More Casualties of the Coronavirus Pandemic
The Wall Street Journal recently published an article echoing some of the things we’ve been saying in our blogs over the past six months. Namely, that the coronavirus pandemic is proving to be devastating for those struggling with substance use disorder. The article cites a June Center for Disease Control survey. In it, 13% of respondents stated that they started or increased substance use as a response to COVID-related stress and other emotional problems. They also ran their own study, requesting public records of the 50 most populous counties in the country. Of the 30 that responded, 21 revealed an increase in overdose deaths compared to 2019 numbers.
Isolation is a Major Factor
Along with the spread of fentanyl and the resurgence of meth and other drugs, the article cites isolation as a major factor in the increase in overdose deaths. According to Shannon Hicks, head of the West Virginia harm-reduction group Exchange Union, “[t]he worst thing for someone chaotically using drugs is to be isolated.” Isolation is the swamp that the disease of addiction festers in. That’s why we stress the importance of a sober support network so often in these blogs. Unfortunately, with gatherings banned, those trying to stay clean and sober can’t get to the twelve-step and other self-help meetings that are so important to a successful recovery.
While you can’t get to meetings in-person, there are some ways to stay connected. If you’re struggling during the pandemic, here are a few ways to stay in touch and alleviate loneliness:
- Try some online meetings – They might not be ideal, but the principles and solution remain the same.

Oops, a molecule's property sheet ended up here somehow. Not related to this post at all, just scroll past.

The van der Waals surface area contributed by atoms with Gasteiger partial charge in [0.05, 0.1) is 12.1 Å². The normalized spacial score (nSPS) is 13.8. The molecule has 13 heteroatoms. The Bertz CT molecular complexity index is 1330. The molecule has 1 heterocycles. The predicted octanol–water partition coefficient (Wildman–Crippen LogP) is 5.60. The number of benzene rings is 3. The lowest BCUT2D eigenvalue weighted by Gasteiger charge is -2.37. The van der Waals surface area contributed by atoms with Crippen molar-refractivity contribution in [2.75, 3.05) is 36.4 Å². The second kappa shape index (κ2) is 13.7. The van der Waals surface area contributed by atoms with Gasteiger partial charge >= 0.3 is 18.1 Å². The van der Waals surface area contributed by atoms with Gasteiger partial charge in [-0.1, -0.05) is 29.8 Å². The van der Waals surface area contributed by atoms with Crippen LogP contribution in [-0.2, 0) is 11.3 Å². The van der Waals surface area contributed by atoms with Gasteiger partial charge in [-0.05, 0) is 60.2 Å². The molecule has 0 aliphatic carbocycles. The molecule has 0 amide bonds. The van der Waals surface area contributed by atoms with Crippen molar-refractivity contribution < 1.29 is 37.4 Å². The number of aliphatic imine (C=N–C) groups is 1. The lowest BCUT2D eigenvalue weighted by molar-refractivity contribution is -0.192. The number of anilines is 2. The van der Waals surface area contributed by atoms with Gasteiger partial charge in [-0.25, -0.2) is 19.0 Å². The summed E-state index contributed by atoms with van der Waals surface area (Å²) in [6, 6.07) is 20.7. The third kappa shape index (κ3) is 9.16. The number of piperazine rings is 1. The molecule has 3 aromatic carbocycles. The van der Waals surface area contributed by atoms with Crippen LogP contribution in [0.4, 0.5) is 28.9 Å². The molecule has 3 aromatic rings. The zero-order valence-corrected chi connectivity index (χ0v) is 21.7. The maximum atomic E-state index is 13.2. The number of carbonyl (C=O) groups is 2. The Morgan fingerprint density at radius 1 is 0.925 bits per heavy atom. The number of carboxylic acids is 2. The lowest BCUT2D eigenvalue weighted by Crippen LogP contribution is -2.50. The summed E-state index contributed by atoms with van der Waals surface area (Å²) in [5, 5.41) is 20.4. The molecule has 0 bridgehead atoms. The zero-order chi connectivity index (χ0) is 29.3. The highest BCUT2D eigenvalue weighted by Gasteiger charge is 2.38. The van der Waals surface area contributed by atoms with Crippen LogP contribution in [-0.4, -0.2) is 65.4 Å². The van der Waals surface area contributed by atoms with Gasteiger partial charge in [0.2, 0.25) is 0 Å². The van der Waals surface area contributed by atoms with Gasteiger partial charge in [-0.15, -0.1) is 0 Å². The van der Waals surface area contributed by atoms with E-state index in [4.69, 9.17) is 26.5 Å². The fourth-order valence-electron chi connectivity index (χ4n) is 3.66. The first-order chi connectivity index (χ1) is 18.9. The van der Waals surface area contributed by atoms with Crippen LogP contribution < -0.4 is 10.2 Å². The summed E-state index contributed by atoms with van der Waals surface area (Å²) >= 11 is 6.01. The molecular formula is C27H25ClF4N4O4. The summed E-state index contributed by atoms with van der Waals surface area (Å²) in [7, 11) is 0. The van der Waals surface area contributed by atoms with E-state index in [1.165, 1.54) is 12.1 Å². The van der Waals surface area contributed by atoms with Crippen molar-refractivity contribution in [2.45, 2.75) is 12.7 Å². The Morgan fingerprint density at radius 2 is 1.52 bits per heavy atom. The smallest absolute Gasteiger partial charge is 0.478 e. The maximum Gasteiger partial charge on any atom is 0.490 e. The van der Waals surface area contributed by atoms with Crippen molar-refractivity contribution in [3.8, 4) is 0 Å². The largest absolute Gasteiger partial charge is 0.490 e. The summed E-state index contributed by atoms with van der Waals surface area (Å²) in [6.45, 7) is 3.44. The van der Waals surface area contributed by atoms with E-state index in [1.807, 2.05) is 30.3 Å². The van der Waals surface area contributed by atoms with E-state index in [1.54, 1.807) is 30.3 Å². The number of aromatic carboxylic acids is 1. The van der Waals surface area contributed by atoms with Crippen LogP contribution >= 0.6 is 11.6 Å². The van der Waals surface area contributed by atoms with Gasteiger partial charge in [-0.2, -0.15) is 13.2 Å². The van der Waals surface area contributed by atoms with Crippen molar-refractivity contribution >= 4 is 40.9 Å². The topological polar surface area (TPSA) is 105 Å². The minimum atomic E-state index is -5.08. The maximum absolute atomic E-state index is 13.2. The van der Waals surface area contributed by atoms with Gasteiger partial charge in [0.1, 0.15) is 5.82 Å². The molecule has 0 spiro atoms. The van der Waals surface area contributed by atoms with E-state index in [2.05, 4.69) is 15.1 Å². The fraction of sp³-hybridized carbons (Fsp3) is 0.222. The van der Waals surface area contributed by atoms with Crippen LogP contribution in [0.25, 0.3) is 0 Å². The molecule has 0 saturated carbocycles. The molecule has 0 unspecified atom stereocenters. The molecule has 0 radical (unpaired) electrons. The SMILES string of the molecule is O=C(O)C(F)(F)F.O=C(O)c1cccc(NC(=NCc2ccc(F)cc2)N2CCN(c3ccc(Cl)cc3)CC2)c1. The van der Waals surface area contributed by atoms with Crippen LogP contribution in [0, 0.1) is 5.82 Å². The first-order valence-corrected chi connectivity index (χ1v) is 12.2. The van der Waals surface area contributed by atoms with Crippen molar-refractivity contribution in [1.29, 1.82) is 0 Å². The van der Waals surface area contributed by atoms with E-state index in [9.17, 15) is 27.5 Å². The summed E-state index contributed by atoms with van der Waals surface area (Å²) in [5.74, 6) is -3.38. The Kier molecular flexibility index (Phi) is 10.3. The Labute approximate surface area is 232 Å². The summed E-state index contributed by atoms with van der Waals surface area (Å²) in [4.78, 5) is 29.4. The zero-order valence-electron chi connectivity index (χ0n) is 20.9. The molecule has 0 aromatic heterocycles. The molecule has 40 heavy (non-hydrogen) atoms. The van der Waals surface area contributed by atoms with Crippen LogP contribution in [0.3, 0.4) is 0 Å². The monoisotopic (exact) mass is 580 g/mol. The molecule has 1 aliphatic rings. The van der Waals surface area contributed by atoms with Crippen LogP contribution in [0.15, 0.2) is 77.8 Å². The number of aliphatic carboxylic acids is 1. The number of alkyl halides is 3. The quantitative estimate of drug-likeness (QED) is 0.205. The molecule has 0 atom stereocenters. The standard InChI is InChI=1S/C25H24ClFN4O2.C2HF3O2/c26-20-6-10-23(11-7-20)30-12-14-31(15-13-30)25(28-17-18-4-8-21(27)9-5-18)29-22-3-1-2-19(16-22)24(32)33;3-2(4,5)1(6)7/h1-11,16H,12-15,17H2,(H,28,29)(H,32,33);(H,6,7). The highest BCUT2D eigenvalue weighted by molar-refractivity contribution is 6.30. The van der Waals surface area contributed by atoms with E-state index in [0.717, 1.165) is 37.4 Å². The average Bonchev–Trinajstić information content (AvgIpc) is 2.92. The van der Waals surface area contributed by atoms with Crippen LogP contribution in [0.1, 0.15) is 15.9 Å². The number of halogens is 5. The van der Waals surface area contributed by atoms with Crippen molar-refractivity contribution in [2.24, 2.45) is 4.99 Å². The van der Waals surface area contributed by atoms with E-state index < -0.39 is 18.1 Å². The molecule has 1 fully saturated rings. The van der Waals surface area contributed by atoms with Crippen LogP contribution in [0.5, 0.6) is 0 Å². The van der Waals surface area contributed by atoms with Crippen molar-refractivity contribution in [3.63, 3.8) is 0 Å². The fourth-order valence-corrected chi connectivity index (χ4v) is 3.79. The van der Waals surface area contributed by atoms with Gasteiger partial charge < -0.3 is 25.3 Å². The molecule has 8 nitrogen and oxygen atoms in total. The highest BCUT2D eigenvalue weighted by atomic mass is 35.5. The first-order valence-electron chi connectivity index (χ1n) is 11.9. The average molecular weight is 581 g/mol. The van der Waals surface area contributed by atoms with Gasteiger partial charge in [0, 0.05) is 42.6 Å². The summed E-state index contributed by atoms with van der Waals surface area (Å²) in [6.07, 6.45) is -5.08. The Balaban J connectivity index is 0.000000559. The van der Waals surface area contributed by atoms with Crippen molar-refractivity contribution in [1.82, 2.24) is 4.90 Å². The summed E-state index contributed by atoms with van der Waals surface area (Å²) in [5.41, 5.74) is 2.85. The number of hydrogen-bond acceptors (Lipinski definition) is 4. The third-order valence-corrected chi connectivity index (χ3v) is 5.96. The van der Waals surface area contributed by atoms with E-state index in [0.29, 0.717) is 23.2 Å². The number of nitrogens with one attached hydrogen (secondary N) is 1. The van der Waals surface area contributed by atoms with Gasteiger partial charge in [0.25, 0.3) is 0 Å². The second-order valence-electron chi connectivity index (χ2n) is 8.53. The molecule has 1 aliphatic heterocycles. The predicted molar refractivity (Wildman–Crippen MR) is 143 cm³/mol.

- Stick to your routine – The tools we learn in early recovery are as important as ever. That includes maintaining a sense of structure in our lives.
- Reach out to family and friends – Even something as small as a quick text can go a long way in alleviating those feelings of isolation that are so prevalent.
- Mindfully practice gratitude – A negative mindset can exacerbate feelings of loneliness. Affirmations and a gratitude journal are simple ways to cultivate gratitude in your life.
Real Courage Means Asking for Help
Ocean Recovery remains open and committed to serving people struggling with substance use disorder during the coronavirus pandemic. With facilities in sunny Newport Beach, California, we have been successfully treating substance use and co-occurring disorders since 2002. Ocean Recovery offers a holistic, evidence-based approach to addiction treatment. This includes individual and group sessions, cognitive and dialectic behavioral therapies, nutritional therapy, yoga, and more. If you or someone you know is struggling with substance abuse or eating disorders, please consider giving us a call today. Real courage means asking for help. Ocean Recovery is ready to answer.